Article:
Tyler (Everything)

13Dec/075

Peaksaver: Big Brother Genius or Big Brother Lazyness?

My mom phoned me a few days ago asking what I thought about the Hydro Ottawa Peaksaver thermostat. She got a note in the mail asking if she wanted to participate in the pilot program. The gist of the idea is that Hydro Ottawa installs a $250 programmable thermostat free, the catch is that Hydro Ottawa would be able to control the thermostat remotely. They say that they will bump up the temp on the hottest days of the year by a maximum of 1-2 degrees which will ease the load during the peak times. You can get further details in this CBC article.

So all this sounds good right? Perhaps, but I have a few questions.

The first thing I want to know is whether you can override it. The answer is yes and no! When I first heard about this program, I had heard that if you didn't want the temperature increase you could override it. According to the FAQ that isn't true. You can't override the increase, but you can mark yourself exempt from an increase on a given day, but you have to call and request the exemption, and you can only do it for 2 days a year. Not exactly would I call convenient.

My next question is whether you can tell that they have taken control of your thermostat. I can't find an answer to this effect, but they do say that typically, most people do not even notice that the temperature has been raised. That makes it seem to me that they don't really want the user to know when its being usurped. That bothers me, I would want to know exactly when its being used.

Based on those two issues, I would say at the moment its not worth precipitating.

On another hand I would like to look at whether this is really a good solution for energy concerns. The answer is NO! This is pure lazyness. This is not dealing with the root causes of Ontario's energy problems.

There are some simple facts that need to be dealt with. First the cut backs made by consumers cause Ontario Hydro to raise rates, to ensure that they made the same amount of money. Great incentive to cut back right? The next issue is that cutting back does not deal with increasing population growth, and energy needs. What needs to be done is not to control peoples lives, but rather to improve the infrastructure to provide Ontario residents with an adequate grid. Controlling users thermostats doesn't change the fact that Mr. McGuinty promised to do away with the old coal fired power plants, and did... well nothing.

The simple fact, is that this is an easy solution rather than an intelligent solution. Plans need to be put in place to provide incentive for smart usage:

  1. Provide users with rate freezes provided that year over year energy usage is decreasing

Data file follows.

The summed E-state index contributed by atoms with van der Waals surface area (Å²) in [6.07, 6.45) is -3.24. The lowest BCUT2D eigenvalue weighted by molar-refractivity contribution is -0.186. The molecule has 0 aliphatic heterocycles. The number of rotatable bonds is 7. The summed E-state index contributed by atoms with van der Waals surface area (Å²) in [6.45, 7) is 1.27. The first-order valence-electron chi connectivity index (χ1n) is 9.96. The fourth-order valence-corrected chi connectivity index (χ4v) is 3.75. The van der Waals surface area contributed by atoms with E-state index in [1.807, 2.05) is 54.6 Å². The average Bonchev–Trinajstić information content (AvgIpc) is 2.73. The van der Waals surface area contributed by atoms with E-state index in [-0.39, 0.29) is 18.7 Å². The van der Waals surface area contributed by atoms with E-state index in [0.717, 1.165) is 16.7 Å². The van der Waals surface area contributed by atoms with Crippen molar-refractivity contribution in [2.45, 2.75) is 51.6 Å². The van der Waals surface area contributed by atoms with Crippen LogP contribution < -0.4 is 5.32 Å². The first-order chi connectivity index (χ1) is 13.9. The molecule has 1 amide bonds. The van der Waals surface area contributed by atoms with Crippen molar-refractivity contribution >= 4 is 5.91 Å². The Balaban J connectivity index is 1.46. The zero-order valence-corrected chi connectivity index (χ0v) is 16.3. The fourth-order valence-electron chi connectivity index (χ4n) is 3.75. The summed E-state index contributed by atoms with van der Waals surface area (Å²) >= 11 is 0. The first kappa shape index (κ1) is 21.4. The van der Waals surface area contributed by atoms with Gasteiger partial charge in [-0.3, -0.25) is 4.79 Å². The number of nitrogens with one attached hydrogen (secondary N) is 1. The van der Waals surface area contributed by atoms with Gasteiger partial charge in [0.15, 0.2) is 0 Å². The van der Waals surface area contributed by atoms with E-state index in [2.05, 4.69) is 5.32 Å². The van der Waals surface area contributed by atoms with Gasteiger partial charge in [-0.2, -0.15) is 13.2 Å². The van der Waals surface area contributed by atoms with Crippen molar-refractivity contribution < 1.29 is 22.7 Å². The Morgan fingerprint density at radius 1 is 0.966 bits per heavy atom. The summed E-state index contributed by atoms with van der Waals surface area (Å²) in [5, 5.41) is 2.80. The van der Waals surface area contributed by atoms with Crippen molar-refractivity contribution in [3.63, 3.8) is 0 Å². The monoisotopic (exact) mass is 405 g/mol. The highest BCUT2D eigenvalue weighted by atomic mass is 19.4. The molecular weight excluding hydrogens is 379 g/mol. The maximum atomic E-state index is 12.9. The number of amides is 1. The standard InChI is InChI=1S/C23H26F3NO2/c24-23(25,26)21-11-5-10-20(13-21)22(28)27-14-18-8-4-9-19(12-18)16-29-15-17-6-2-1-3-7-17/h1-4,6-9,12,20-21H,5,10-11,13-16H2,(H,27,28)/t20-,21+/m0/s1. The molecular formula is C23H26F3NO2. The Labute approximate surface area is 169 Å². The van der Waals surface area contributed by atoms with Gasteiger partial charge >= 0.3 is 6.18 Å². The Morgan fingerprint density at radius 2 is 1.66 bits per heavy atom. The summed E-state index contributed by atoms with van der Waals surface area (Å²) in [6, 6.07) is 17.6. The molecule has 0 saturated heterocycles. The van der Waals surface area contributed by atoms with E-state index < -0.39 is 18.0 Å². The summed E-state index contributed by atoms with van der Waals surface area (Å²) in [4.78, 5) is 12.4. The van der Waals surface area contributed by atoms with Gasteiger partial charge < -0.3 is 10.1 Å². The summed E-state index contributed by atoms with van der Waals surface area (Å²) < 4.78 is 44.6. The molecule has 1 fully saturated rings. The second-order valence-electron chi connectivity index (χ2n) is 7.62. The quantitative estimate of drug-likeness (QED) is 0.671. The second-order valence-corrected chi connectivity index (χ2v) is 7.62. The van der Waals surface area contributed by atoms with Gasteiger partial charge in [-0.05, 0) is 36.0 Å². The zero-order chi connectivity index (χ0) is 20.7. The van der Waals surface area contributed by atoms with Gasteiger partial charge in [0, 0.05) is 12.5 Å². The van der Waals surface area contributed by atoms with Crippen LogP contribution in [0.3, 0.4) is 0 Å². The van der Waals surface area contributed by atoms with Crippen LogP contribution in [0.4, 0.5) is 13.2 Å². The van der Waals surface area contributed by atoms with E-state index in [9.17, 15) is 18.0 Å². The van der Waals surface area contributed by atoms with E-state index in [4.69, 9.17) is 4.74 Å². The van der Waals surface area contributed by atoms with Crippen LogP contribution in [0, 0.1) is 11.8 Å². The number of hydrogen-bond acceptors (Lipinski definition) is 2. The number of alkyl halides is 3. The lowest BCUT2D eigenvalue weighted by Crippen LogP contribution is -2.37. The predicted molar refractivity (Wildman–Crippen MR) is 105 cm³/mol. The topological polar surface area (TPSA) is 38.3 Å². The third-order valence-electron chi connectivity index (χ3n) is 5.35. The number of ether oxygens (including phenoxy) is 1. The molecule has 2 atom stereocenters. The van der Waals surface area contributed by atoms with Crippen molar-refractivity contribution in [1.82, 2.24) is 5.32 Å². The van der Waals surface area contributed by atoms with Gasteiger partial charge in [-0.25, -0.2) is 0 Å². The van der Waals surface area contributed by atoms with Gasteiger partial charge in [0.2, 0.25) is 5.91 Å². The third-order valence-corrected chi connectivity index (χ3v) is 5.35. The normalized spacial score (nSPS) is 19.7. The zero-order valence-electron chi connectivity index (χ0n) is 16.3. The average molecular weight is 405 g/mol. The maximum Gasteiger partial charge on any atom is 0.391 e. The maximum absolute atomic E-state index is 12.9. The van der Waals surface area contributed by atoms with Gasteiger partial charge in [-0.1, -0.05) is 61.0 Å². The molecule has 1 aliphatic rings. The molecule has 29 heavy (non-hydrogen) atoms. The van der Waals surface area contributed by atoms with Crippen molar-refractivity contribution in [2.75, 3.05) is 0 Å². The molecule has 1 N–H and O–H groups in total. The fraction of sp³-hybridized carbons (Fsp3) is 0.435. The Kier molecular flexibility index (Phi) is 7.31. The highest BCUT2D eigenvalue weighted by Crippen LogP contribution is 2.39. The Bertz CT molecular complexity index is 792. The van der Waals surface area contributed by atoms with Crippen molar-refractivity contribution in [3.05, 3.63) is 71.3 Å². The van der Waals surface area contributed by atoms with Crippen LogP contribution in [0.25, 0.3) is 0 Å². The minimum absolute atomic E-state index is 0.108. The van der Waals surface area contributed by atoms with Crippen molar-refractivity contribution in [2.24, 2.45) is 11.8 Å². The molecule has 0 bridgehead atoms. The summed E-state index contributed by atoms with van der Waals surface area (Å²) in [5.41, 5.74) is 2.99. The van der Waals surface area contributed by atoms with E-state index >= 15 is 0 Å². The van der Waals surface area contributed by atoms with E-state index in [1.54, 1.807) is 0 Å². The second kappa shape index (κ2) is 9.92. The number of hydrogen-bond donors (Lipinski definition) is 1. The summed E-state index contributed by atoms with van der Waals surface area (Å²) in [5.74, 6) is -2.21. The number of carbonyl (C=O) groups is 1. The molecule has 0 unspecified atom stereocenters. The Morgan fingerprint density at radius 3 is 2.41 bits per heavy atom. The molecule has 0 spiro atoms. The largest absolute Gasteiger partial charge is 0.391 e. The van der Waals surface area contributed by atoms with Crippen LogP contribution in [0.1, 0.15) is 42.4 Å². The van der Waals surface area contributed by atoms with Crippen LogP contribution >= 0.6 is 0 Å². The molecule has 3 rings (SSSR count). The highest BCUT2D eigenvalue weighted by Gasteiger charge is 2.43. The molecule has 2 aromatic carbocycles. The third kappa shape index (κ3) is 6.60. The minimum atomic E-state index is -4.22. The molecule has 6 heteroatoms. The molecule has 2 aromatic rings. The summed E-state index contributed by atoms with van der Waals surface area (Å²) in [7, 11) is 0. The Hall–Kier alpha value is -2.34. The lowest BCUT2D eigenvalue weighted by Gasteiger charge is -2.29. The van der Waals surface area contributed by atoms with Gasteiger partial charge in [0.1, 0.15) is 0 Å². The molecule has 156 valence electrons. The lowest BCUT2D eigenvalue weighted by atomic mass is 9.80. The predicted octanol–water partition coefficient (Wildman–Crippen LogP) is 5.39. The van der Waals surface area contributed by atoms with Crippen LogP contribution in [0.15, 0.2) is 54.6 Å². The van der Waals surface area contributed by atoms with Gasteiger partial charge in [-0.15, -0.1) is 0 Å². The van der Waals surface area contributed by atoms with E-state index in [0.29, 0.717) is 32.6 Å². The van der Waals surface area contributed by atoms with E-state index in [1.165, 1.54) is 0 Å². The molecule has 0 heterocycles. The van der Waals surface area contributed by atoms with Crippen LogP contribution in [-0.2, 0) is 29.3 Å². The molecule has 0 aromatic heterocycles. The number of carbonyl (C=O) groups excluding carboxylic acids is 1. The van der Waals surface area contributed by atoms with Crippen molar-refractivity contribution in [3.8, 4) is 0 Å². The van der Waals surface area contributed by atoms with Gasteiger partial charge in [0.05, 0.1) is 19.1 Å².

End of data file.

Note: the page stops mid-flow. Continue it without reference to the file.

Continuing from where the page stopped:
2. Lower property taxes through the replacement of appliances with more energy efficient models, replacement of old air conditioners with more efficient models, and doing energy conscious renovations to homes -such as new windows-
  3. Improve power grid through creation of new nuclear facilities that can support Ontario's user needs, rather attempting to control users needs
  4. Increase costs based on peak times, and make information readily available. Your meter should include readings of current dollar per hour, and price per kilowatt.

Doing one or all these things would encourage smart behavior rather than force acceptable behavior. If you really want to make a difference you need people work for you, rather than being controlled by you. Unless of course you're a fascist...

***EDIT***

I just thought of another potential gotcha. When they raise the temperature by 1 or 2 degrees, is that an across the board change, or to a certain level. As in do they say, everyone's temp is going up by 2 degrees or do they say that everyone's temp is going up to 27?

My concern is as such:

  • Person A: 23 -> 25
  • Person B: 25 -> 27
  • Person C: 27 -> 29
  • Person D: 26 -> 28

So my issue would be that if they simply do an across the board raise in temperature then the person who is already being energy conscious is really getting punished. A better algorithm would be to raise all temperatures to 27 or by 2 degrees, whatever is the smaller change. Example:

  • Person A: 23 -> 25
  • Person B: 25 -> 27
  • Person C: 27 -> 27
  • Person D: 26 -> 27

Unfortunately I don't have faith in Hydro Ottawa being that smart. From what I have seen there are still too many unknowns in letting someone else control your utilities.